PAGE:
Monday, 3 June 2013

Yetholm Hill Race

With excellent weather forecast for today, we decided to descend upon Yetholm en famille. Matt decided to take the kids to see the Stob Stanes (towards the end of the route) while I trotted round the anticlockwise 7.7 mile circuit. 

We got there early, and between the five of us made extensive use of the non-flushing Portaloos. It was already pretty warm and I fretted a little over how much water to carry. In the end I packed about 200ml, just to tide me over. Despite the huge turnout (300+ I reckon), registration and kit checks were very efficiently managed. Strict rules were enforced, as one might expect from a race associated with BSARU, and they confirmed that I had to carry my bulky, heavy (not to mention fugly) full body cover. 

I prattled anxiously at Euan Boyd and Bill Gauld as the start-line jostling began. Having strained my left quad during a high octane ping pong match the night before, I was happy to loiter at the back and so was Euan (but then he would be, because he is fast and probably enjoys the extra challenge of nipping past people). The actual start was so low-key this time that I didn't actually hear it, but just noticed the herd shuffling forwards. Within seconds we were ascending Staerough Hill which seemed like a very good excuse to knock the running on the head for a bit.

 Gritty determination. 

I'd expected the terrain to be similar to sections of the Morebattle Monster which I ran last year: gentle grassy undulations. It didn't seem quite as forgiving as that. The hills were a bit punchier and the ground was a bit rougher. It might be that what seems gentle at 20 mile race pace is lost in translation at 8ish mile race pace. I fell in with a couple of Todmorden runners and we oscillated along Sunnyside Hill (it was very sunny!) and Wildgoose Hill (no wild geese to be seen). By Latchly Hill I was feeling pretty hot and tired. It occurred to me that suncream and maybe a parasol might have been more worth lugging around than my full body cover.

Nearing the summit, I looked for the trail of runners snaking ahead of me, but couldn't see any. Maybe we'd been given a reprieve?? Perhaps the next hill had been cancelled?? Perhaps I'd just miscounted the hills so far and was ahead of myself?? Hopes were dashed at I crested the summit, and saw a plunging descent and teeny weeny figures climbing The Curr. Mr and Mrs Todmorden overtook me as I wibbled down to the sheepfold, and JBF zoomed past me at the boggy base of the hill.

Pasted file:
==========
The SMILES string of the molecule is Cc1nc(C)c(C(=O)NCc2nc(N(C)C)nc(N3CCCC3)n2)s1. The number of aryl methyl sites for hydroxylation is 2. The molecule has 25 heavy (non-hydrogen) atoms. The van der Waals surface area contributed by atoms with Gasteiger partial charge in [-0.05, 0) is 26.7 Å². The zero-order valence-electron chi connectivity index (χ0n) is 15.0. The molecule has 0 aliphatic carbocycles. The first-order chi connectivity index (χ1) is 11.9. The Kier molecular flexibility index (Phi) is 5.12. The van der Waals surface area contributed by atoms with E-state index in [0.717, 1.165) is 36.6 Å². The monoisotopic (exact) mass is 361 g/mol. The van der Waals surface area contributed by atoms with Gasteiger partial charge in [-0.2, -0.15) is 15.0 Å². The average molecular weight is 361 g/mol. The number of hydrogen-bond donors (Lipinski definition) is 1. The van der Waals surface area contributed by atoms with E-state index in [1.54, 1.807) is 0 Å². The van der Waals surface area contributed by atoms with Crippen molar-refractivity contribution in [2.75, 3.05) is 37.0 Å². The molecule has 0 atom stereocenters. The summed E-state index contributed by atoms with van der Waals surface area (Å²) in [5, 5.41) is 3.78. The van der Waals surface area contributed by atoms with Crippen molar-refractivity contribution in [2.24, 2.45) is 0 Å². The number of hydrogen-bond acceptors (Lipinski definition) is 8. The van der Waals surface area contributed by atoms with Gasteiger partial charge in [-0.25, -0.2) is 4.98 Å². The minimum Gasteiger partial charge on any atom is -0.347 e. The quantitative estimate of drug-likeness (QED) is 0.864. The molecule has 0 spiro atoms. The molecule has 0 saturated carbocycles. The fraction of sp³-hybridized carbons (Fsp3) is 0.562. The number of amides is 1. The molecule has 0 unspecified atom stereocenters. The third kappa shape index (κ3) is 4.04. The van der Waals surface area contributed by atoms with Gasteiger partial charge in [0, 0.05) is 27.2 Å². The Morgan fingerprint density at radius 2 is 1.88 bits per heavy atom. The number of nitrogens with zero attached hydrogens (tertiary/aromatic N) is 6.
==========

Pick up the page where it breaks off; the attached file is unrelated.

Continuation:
The Curr is not the most lovable of hills. It's steep and a bit foliagey in places and goes on and on and on. Knowing that  this was likely to be the toughest bit, I just wanted to get it over with, so dug in and puffed and grumbled my way up, overtaking a few folk on the way. I treated myself to a few swigs of water, relieving my uncomfortably arid mouth. The first section of descent was disappointingly chopped up and squishy, which was unkind on the tired legs. However, Stear Rig was just lovely: a gorgeous, gently descending, smooth-turfed ridge. Catching up with JBF, he told me "It's just a fast run back now." Fast...hmmm. I tried to cock an eyebrow, but all energy was diverted leg-wards. 

Meanwhile on t'other side of the valley...

Stob Stanes

Multipurpose stone: waymarker, gypsy queen altar and chillaxing point.

 As the sun shone and a gentle breeze cooled me, I ran with gay abandon, taking in the miles and miles of Borders beauty, until  Oh NO! Serious quad pain. I think I must have just lengthened my stride a bit too enthusiastically, so tried to curtail left-handed stride length. It occurred to me that this asymmetry might result in me running in ever decreasing circles. I was really quite worried about it though as the muscle continued to stiffen over the course of about a mile. Walking back to the finish was a bleak prospect. 

"Luckily" I'd forgotten about a final ascent up White Law. My heart sank a bit at the prospect of this final inoccuous hill, but it seemed that a change from back and forward motion to uppy-downy stepping limbered up my unhappy muscle. Trundling off White Law, I decided to risk picking up a bit of pace, particularly as this was where I anticipated family spectating. I had to stride past my wains in a glorious fashion. No sign of them on the hillside. Perhaps they were at the finish line. They weren't. It transpired over post-race chat that they had waved and cheered the fast people, then GOT BORED WAITING FOR THEIR OWN MOTHER and gone to look at the stones. FGS.

Family relations were reconciled over Cadbury's popcorn chocolate (a strange yet beguiling creation) and paddling in Halter Burn. We spent so long footling around that we missed the prize-giving, and headed back to Edinburgh singing Honky Tonk Women, to the palpable disapproval of the children. Revenge is a dish best served loudly.

Euan and Lindsay


"We weren't there to cheer you because...[insert excuse here]"

Sock removal.

Astonishingly, this didn't end as you might expect.

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